Daniel Jolliffe at Quilter Cheviot takes the view that “the performance of US technology is no longer framed by the performance of the FAANG stocks. This is because, due to the impact of COVID, technology is more ingrained within our day-to-day lives than ever before. This is highlighted by how dependent companies have become on Zoom and Microsoft Teams to conduct both internal and external meetings but is also highlighted by how manufacturing companies are utilising technology to ensure that their production systems are more effective and efficient, as human error is removed from their process.”

We score this as 1-0 to waning FAANG influence vs continued FAANG influence, although this is not necessarily a slur on the technology sector. The score goes to 2-0 with Lorenzo La Posta at Momentum commenting “ Looking forward, we expect their dominance to fade and their performance to be less exciting. A lot is embedded in their share price, but it is much harder to maintain double digit growth rates at their sort of scale, leaving ample room for disappointment. “.

Phil Smeaton at VAM/Sanlam makes the score a unanimous 3-0 stating “as the core tenet of portfolio construction tells us, performance is not a guide to their future return potential and not all FAANG’s have the same bite. To those investors wanting to buy an index and some of the largest cap companies in the market, the recent cautionary tale of many Chinese retail investors putting their life savings into loans or equity in Evergrande serves a purpose a here. The allure of previous years’ share price performance, without digging and understanding the businesses and their place in a wider portfolio, can often lead to errors of judgement and financial disappointment.”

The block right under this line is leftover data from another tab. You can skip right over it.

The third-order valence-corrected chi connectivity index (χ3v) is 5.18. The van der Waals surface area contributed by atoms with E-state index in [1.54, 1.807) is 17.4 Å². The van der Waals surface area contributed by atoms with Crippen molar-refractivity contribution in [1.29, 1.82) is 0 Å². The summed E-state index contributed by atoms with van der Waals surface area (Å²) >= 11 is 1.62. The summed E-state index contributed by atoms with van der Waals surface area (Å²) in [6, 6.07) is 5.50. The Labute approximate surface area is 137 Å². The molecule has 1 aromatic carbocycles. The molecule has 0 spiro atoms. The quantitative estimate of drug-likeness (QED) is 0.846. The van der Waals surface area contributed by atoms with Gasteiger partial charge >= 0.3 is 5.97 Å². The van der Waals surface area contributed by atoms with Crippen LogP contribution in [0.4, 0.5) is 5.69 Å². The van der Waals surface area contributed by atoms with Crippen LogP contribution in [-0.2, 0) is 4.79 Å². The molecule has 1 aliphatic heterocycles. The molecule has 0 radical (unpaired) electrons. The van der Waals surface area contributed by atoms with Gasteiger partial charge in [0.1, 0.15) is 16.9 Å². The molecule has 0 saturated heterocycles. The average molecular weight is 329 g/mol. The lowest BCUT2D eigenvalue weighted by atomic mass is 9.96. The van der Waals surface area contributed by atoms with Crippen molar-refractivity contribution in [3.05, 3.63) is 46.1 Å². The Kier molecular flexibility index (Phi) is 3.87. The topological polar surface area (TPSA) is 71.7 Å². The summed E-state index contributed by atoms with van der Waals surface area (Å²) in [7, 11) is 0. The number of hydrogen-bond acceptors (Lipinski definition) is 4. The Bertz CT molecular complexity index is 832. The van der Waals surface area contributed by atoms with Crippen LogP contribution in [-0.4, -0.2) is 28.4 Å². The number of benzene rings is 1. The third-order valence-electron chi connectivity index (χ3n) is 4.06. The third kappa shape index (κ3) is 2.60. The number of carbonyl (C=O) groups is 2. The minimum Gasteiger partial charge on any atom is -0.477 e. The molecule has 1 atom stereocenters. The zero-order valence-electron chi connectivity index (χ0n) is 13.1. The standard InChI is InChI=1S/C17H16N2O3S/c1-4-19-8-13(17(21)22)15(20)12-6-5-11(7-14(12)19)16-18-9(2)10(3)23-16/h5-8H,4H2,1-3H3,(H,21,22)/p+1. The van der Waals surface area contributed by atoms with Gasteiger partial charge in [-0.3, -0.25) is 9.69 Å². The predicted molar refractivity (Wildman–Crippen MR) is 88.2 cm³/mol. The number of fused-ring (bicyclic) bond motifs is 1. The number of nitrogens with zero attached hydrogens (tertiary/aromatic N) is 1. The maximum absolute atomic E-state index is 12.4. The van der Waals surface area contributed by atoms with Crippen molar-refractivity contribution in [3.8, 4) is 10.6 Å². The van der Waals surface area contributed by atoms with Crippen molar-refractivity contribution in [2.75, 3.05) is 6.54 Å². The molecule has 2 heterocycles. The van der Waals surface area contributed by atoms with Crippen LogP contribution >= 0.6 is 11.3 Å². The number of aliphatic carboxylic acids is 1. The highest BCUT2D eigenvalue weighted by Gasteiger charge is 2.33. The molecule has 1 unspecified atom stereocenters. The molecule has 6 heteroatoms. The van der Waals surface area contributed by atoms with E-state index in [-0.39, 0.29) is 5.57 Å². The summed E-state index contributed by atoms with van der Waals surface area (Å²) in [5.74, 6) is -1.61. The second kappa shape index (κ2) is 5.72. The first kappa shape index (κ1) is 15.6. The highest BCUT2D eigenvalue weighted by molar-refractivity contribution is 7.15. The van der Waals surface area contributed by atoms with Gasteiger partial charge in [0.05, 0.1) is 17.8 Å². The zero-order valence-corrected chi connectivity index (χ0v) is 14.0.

Key take-aways:

  • The FAANGs account for 20% of the US stock market, and 40% of the return on global equity markets over the last five years.”

  • In isolation, the FAANGs account for USD 9 trn plus of value compared to the UK market at USD 3.5 TRN.

  • Passive index tracking has been shaken recently by the Evergrande/Chinese equity volatility, bringing up the “too big to fail?” question.

  • Our Herd of asset manager research departments see the FAANGs as long in the tooth in terms of continued results. Phil Smeaton at VAM/Sanlam “as the core tenet of portfolio construction tells us, performance is not a guide to their future return potential and not all FAANG’s have the same bite. ….. The allure of previous years’ share price performance, without digging and understanding the businesses and their place in a wider portfolio, can often lead to errors of judgement and financial disappointment”.

  • Daniel Jolliffe at Quilter Cheviot: “ the performance of US technology is no longer framed by the performance of the FAANG stocks. This is because, due to the impact of COVID, technology is more ingrained within our day-to-day lives than ever before “.

  • Lorenzo La Posta at Momentum: “ A lot is embedded in their share price, but it is much harder to maintain double digit growth rates at their sort of scale, leaving ample room for disappointment. “.

END…

For more details, or to contact Sean Kelleher CEO, Mondial Dubai LLC, please contact us at

+971 56 2228 535

clientservices@mondialdubai.com